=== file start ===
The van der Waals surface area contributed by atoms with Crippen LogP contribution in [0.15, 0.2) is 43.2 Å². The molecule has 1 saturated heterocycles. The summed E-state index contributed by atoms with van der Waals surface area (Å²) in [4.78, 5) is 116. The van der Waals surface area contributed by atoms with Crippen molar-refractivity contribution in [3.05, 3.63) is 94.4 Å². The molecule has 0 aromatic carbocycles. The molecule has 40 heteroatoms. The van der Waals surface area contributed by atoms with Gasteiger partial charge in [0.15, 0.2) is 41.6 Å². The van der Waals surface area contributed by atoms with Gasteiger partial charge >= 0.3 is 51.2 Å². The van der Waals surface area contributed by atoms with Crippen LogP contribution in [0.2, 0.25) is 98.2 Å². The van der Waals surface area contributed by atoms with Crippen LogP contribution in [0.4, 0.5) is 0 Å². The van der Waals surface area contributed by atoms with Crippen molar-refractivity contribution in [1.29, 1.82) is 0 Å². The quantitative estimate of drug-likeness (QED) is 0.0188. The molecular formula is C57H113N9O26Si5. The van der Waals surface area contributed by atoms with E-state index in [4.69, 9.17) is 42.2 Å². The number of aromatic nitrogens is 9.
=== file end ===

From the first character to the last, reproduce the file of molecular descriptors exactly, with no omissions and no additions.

The van der Waals surface area contributed by atoms with Crippen LogP contribution in [0.15, 0.2) is 43.2 Å². The molecule has 1 saturated heterocycles. The summed E-state index contributed by atoms with van der Waals surface area (Å²) in [4.78, 5) is 116. The van der Waals surface area contributed by atoms with Crippen molar-refractivity contribution in [3.05, 3.63) is 94.4 Å². The molecule has 0 aromatic carbocycles. The molecule has 40 heteroatoms. The van der Waals surface area contributed by atoms with Gasteiger partial charge in [0.15, 0.2) is 41.6 Å². The van der Waals surface area contributed by atoms with Gasteiger partial charge >= 0.3 is 51.2 Å². The van der Waals surface area contributed by atoms with Crippen LogP contribution in [0.2, 0.25) is 98.2 Å². The van der Waals surface area contributed by atoms with Crippen LogP contribution in [0.4, 0.5) is 0 Å². The van der Waals surface area contributed by atoms with Crippen molar-refractivity contribution in [1.29, 1.82) is 0 Å². The quantitative estimate of drug-likeness (QED) is 0.0188. The molecular formula is C57H113N9O26Si5. The van der Waals surface area contributed by atoms with E-state index in [4.69, 9.17) is 42.2 Å². The number of aromatic nitrogens is 9.